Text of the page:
Economic security defines national security. Economic success and social justice play a critical role in determining the legitimacy of the government.
Peace and stability can only be sustained if social justice, democratic institutions and economic opportunities are continuously promoted.
Cambodia’s economy in 2020 is facing a relatively high risk because of the slowdown of the tourism sector, the bubble that burst in the real estate sector in Sihanoukville and potential effects stemming from the revocation of preferential trade treatments provided by the EU and the United States.
China is not capable of supporting Cambodia’s economy because it cannot inject money to help to provide job opportunities to hundred of thousands of people affected by both internal and external economic risks.
Cambodia needs to rely on itself to mitigate risks and stay resilient amid rising uncertainty and downward economic pressures. The socio-economic inequality will be further widened if the government does not have any effective policy with which to intervene.
Institutional reforms and leadership reengineering are hence necessary to build a self-help strategy. The government needs to further tax the rich, especially those who own hundreds or thousands of hectares of land for speculation, in order to increase the state budget to support building infrastructure and developing skills for the poor.
The tax regime should also be looked at again to alleviate burdens on the small and medium enterprise sector because some tax laws that were originally meant for the garment and footwear industry have now become compulsory across the board. These taxes pose extra hardship on the industry which is already reeling from a lack of human resources and, when available, uneconomical human capital.
Cambodian stakeholders are cautiously wating for the EU’s decision on the Everything but Arms (EBA) trade deal decision that will be issued next month. Khmer Times predicts that the EU will implement a partial revocation of it, which means that the textile industry may not be affected. If this is the case, the risks and actual impacts can be managed.
The Cambodian government, under the leadership of the Ministry of Foreign and International Cooperation, has worked closely with its EU counterpart in order to respond to the demands and conditions unilaterally set by the EU.
In the negotiation process, one should not expect to achieve all expected outcomes. There is always a red line in the negotiation. With regards to the responses to the EU’s demands, Cambodia has shown good faith in cooperating with the EU.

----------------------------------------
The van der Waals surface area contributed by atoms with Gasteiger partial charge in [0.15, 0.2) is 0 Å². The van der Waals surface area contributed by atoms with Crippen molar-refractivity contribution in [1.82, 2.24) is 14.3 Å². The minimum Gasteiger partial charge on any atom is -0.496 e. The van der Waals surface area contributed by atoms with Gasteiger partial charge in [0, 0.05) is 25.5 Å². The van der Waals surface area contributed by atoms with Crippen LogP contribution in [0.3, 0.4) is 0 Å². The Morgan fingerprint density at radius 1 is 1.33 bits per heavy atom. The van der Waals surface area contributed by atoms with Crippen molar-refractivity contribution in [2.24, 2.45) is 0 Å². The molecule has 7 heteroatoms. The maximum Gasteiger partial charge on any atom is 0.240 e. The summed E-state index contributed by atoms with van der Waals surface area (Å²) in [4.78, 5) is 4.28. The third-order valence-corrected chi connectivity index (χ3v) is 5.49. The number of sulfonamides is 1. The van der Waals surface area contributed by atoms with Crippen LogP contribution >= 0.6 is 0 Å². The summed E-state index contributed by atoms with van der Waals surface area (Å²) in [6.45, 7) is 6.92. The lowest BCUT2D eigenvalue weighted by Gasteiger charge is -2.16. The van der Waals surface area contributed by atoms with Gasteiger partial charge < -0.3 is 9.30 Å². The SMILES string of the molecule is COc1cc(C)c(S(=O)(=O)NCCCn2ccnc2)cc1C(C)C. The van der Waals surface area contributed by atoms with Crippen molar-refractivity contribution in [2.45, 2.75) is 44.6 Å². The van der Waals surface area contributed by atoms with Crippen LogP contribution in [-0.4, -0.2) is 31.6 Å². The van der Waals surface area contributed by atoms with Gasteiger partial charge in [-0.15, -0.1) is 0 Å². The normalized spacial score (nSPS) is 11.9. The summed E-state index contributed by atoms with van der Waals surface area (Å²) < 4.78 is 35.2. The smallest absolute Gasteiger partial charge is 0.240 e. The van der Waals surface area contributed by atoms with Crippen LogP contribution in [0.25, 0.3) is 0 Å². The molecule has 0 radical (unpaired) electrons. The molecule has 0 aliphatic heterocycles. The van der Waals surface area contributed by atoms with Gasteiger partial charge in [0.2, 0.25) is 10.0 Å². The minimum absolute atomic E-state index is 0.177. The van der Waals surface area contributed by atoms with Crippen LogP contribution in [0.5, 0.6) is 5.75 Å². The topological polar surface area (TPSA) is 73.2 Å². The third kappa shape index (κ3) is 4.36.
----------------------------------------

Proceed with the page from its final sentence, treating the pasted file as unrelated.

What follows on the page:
In many largely positively ways, Cambodia has met the conditions set by the EU, except for a few conditions relating to the case of Kem Sokha and the outlawed Cambodia National Rescue Party (CNRP).
The Cambodian government consistently explains that the decision on the case of Kem Sokha and other senior members of the CNRP depends on the courts, not the government. Therefore, it is legally impossible for the government to meet the EU’s demands regarding the unconditional dropping of charges against Kem Sokha, for instance.
There are three reasons that could explain the possibility of partial suspension of the EBA from Cambodia.
First, the EU needs to save its institutional image as a “normative power” that stresses the importance of human rights and democracy in its decision making. The new leadership in Brussels is compelled to stick to the core values and principles of the EU. Therefore, the EU will be compelled to take a decision to suspend the EBA benefits from Cambodia.
Second, the suspension could be partial because the Cambodian government has positively responded to most of the demands, especially with respect to labour rights and land reforms. Social and economic rights in Cambodia have been improved remarkably.
Third, looking from a humanitarian perspective, the EU is not interested in targeting the textile industry in the Kingdom because of the fact that the industry employs more than 800,000 workers, mainly young women from rural areas.
The suspension of the EBA on this sector will seriously affect the livelihoods of at least 2 million Cambodians directly or indirectly. This will affect the Kingdom’s efforts to realise the United Nations Sustainable Development Goals (SDGs).
The EU has been accused of implementing double standards vis-a-vis Cambodia because this regional organisation reached a free trade agreement with Vietnam last year notwithstanding the fact that Vietnam does not necessarily have a better democratic and human rights record when compared with Cambodia.
Such double standards have discouraged some Cambodian leaders from closely cooperating with the EU on the democracy and human rights agendas. Some have said that the EU would be much less relevant if it decides to totally suspend the EBA from Cambodia.
Furthermore, the findings of the EU on core issues such as farmers losing land, deteriorating labour and union rights and last, but not least, political repression are all subjective in nature – a matter of perception.
The findings of the EU to effect a suspension of the EBA are thus subjective, predetermined to put Cambodia in a lose-lose situation. As the Generalised Scheme of Preferences regulation points out, eradicating poverty and promoting human rights are priorities for the EU.
At the same time, the EU’s capacity to support positive developments in both areas depends on good bilateral relations. The EU’s decision needs to strike the right balance between these priorities.